My main course of lamb, wrapped in a rosti of potato, leek and garlic, was only fair. The lamb was not the quality I get at home from R Allen of Mount Street. I had not been asked how I wanted it cooked, and it was a bit overdone. Vanessa had dover sole with a souffle of sea urchin. She gave me a bit. "Sea urchin," I said. It was the sole. The whole thing was so overdressed it was absurd. The main ingredient, the sole, was rubbery and indifferent - when you could find it. The ice I always like on my table was taken away before the dessert even though the water remained. Odd.
The dessert shot things up the scale again. My cup of cappuccino came with a handle of meringue and whipped cream on top. It looked like something from Beauty and the Beast. I expected it to sing and dance. The meringue was the best I've ever eaten. There was a large disc of it. I had two more at the table and three with coffee in the lounge. Vanessa enjoyed her dessert, too - whatever it was. But she didn't like the proximity of the kitchen. "I don't like smelling everyone else's lunch," she said.
The gated door to the lounge-cum-lobby had Austrian cowbells hanging on it. It's all picturesque, inside and out. Bad it isn't, too messed about it is. To cap it all, we were offered juniper spirit in a musical bottle that came from Martin's grandmother. It played a German song. At least you won't get that anywhere else.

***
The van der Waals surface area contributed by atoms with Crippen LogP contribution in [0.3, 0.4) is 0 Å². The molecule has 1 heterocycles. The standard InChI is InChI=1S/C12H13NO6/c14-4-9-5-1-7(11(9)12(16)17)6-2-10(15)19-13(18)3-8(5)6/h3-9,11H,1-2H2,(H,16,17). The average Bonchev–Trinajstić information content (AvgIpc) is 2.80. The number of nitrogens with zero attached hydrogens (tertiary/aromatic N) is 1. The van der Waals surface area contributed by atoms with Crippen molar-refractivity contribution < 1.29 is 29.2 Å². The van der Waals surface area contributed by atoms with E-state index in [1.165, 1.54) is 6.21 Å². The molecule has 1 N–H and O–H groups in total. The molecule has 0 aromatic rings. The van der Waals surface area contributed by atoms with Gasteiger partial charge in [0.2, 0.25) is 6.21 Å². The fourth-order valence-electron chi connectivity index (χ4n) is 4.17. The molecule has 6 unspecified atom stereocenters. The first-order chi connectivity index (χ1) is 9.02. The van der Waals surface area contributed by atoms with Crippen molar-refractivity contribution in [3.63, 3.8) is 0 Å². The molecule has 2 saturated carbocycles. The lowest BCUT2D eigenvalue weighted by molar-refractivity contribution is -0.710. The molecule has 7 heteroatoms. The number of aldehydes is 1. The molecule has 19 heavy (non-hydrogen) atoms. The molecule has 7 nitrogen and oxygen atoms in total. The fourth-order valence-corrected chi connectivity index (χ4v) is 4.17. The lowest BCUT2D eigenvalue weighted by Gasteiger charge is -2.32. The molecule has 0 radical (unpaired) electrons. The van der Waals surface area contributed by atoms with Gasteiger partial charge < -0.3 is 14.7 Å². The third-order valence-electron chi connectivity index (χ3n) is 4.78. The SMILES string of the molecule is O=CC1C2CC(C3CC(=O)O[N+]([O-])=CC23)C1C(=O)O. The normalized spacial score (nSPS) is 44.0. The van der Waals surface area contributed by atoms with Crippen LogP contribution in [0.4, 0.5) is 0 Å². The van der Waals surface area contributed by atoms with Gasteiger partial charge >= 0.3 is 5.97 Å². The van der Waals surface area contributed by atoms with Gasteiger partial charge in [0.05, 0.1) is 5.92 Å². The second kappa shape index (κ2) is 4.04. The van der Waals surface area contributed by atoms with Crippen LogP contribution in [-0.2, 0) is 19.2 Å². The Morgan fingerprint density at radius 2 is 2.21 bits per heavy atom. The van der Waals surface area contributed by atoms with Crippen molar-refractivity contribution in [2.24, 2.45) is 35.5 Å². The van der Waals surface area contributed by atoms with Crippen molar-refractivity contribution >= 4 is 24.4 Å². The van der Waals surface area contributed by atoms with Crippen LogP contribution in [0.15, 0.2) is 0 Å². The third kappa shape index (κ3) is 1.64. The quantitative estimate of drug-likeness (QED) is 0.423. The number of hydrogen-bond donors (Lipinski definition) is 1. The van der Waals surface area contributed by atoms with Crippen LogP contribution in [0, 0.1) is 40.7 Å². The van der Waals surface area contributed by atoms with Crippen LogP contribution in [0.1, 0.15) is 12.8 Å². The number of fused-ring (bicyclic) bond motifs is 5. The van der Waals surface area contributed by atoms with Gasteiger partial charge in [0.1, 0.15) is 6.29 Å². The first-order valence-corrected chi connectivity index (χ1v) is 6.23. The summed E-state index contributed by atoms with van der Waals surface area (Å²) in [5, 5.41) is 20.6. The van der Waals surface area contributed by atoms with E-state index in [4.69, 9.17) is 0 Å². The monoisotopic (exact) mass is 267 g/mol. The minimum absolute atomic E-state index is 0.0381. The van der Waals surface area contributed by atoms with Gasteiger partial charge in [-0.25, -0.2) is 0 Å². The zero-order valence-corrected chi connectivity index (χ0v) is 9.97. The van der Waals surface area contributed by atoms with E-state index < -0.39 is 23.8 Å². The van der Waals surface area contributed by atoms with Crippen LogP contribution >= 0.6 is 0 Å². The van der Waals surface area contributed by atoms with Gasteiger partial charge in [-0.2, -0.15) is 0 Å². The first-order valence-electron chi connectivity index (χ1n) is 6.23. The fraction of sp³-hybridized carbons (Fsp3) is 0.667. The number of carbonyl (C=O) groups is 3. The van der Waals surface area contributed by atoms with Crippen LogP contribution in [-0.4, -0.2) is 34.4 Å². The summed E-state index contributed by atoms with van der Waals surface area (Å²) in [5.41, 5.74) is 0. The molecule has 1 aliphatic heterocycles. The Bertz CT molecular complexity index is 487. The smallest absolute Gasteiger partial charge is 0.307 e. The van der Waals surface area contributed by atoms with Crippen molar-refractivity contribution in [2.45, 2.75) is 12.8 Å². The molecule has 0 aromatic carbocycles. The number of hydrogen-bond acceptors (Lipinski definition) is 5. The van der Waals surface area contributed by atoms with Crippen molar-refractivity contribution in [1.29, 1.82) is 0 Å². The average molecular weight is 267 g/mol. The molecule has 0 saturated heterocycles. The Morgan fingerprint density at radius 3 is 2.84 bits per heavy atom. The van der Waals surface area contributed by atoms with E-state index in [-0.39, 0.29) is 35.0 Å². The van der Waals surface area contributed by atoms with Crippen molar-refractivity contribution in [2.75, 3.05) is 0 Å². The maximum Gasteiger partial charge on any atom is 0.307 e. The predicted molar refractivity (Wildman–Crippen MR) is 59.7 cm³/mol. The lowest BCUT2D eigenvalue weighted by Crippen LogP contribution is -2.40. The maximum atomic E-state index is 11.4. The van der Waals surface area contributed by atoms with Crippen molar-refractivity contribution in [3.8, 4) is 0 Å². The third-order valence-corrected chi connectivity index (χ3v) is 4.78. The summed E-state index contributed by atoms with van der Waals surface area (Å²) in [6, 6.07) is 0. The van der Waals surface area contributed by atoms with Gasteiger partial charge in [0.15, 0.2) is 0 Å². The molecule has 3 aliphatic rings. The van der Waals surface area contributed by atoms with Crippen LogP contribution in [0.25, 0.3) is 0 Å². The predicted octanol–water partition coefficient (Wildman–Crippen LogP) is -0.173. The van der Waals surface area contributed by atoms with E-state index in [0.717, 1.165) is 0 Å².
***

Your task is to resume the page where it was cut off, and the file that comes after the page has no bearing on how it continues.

Thank you, Michael Winner, for making my Sundays so enjoyable. Your articles are a breath of fresh air compared to the nauseating columns written elsewhere. I agree wholeheartedly with the principles you apply, and believe that we diners must take up the cause. Please continue to seek out unknown local treasures. Those that I have visited have been well worth the trek.
Graham Pike, South Benfleet, Essex.
What a lout Michael Winner has shown himself to be (Style, October 19). He sticks his fingers into a child's plate, grabs some food, then flashes his money around to justify his rudeness and exempt him from an apology. I wish I had been at the Fishermen's Hut and that he had thrust his trotters into my plate. I would have been delighted to have boxed his ears, as his nanny should have done - repeatedly - years ago.
Charles Flood, London SW15
We were surprised to read Michael Winner's tirade a few months ago against the Normandy Hotel in Deauville (Style, June 8). We have stayed there several times, and wondered if things had changed. Last week we finished off a motoring holiday at the Normandy and found the usual welcome, high standard of rooms, charming staff and excellent food. We can only conclude that Mr Winner is so spoilt that he does not recognise value for money.
Shirley and Walter Morris, Newbury, Berks
It appears that Michael Winner's weekly reports of his gastronomic adventures are an elaborate cover-up for a far more prosaic occupation: that of a travelling wet-wipe salesman in America. The evidence? A wet-wipe labelled "Winner's Towelette" that I spotted in a cafe in Maine, where seafood customers think nothing of wiping their hands on his name. I hope that Mr Winner will now "come clean" with his readers.
Patrick Howell, Ashby de la Zouche, Leics.